“We are in our 70s, and we’ve been here 41 years, and it’s time,” said Dave Townley. “We need some new, fresh ideas.”
“Theirs has been a labor of love for these past 40-plus years at Endicott Park,” Marquis said. “They have done a terrific job as caretakers and advocates for the park. We owe them a very big debt of gratitude for their work in making Endicott Park one of the true gems here on the North Shore.”
Dave, who has been on the job for 41 years, is retiring as park director and chief ranger, while Joan is retiring as the wildlife biologist and interpreter. In their early years at the park, Joan was raising her children but was also a full-time “volunteer.” She worked the family’s Christmas tree business for a number of years and became a full-time ranger in 1996 when an opening became available. Five rangers oversee the park.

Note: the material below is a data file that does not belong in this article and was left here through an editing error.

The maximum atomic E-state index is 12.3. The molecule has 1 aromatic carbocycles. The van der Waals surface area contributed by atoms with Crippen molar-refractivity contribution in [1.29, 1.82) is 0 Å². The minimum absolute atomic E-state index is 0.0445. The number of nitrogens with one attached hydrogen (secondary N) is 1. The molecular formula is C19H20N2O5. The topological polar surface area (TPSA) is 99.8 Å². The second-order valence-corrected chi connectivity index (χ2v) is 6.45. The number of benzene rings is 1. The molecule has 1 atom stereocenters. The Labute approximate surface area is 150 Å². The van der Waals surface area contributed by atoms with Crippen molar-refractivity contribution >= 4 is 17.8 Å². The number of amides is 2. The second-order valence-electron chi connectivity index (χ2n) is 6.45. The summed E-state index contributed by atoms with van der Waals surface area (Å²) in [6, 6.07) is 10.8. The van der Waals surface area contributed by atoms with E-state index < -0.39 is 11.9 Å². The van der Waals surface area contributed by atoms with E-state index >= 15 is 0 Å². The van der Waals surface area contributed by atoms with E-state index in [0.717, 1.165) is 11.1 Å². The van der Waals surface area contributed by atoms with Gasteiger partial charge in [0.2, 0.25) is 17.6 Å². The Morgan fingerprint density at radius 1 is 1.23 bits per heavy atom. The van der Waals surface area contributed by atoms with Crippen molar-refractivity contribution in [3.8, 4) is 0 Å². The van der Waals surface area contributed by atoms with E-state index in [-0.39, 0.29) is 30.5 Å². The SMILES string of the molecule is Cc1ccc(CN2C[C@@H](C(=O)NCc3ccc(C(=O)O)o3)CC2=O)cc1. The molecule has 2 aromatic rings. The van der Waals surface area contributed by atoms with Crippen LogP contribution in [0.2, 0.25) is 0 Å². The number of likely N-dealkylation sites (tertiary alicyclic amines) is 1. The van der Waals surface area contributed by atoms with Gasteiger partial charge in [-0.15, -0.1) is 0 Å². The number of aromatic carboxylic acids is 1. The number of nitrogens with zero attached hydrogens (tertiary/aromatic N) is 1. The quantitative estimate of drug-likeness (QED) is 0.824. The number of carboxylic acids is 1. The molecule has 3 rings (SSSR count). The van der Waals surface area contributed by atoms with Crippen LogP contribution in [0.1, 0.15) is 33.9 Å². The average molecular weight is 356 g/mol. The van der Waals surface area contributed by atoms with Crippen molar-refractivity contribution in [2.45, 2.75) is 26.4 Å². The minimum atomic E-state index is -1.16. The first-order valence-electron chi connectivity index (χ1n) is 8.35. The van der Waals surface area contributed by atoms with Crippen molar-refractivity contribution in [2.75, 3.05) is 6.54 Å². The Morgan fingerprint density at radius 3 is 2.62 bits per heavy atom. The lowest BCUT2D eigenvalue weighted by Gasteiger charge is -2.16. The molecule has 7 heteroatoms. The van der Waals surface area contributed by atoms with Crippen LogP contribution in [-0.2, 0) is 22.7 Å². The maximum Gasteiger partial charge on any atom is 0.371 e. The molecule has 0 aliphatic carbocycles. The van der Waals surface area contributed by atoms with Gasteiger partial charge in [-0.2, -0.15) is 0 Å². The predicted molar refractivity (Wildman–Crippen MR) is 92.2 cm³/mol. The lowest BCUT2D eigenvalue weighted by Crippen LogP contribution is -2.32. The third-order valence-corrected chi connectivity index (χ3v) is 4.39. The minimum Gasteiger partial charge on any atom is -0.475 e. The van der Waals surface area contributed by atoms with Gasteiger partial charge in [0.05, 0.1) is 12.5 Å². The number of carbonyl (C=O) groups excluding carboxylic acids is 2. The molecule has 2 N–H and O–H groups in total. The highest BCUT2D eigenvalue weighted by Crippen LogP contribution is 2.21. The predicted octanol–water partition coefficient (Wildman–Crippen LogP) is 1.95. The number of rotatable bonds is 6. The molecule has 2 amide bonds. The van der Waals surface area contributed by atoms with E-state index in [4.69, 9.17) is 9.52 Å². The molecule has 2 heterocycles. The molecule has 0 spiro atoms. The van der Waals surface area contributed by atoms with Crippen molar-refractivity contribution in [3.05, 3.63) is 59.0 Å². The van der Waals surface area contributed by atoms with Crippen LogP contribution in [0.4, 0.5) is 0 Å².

As park rangers, they are law enforcement officers and trained EMTs, responding to medical aid calls within the park. They also greet schoolchildren and give educational talks.
Because they live at Endicott Park, there is technically no time off. But no matter.
“We have never gotten tired of it,” Joan said.
The town acquired the property from R.S. Robie Realty Co. and Richard Robie in 1961 for $330,000 under former Danvers Town Manager Robert Curtis. It was Curtis who hired Dave Townley.
In the late 1950s and early 1960s, Danvers had large truck farms along Route 114.
“There were people in town who did not really see the value of buying an old farm,” Joan said. Those at the time like Ralph Goodno, who was a member of the Conservation Commission and a teacher at Essex Aggie, and others had the vision that open space would someday be valuable, she said.